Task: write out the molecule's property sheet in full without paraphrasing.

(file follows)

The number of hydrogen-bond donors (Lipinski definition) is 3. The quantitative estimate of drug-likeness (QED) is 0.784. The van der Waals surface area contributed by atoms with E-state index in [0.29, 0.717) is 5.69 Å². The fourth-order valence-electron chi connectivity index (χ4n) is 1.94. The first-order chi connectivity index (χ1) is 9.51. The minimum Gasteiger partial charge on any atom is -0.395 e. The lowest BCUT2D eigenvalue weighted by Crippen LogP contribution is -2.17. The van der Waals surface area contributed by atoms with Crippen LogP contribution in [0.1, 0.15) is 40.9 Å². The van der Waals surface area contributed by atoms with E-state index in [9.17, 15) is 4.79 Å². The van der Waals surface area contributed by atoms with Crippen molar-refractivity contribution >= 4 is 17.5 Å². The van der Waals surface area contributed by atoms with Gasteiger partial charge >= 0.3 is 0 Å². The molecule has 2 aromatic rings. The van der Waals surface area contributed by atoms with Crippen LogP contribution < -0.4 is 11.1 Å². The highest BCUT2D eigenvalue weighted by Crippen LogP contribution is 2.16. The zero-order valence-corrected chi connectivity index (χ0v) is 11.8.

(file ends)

The number of hydrogen-bond donors (Lipinski definition) is 3. The quantitative estimate of drug-likeness (QED) is 0.784. The van der Waals surface area contributed by atoms with E-state index in [0.29, 0.717) is 5.69 Å². The fourth-order valence-electron chi connectivity index (χ4n) is 1.94. The first-order chi connectivity index (χ1) is 9.51. The minimum Gasteiger partial charge on any atom is -0.395 e. The lowest BCUT2D eigenvalue weighted by Crippen LogP contribution is -2.17. The van der Waals surface area contributed by atoms with Crippen LogP contribution in [0.1, 0.15) is 40.9 Å². The van der Waals surface area contributed by atoms with E-state index in [9.17, 15) is 4.79 Å². The van der Waals surface area contributed by atoms with Crippen molar-refractivity contribution >= 4 is 17.5 Å². The van der Waals surface area contributed by atoms with Gasteiger partial charge >= 0.3 is 0 Å². The molecule has 2 aromatic rings. The van der Waals surface area contributed by atoms with Crippen LogP contribution < -0.4 is 11.1 Å². The highest BCUT2D eigenvalue weighted by Crippen LogP contribution is 2.16. The zero-order valence-corrected chi connectivity index (χ0v) is 11.8.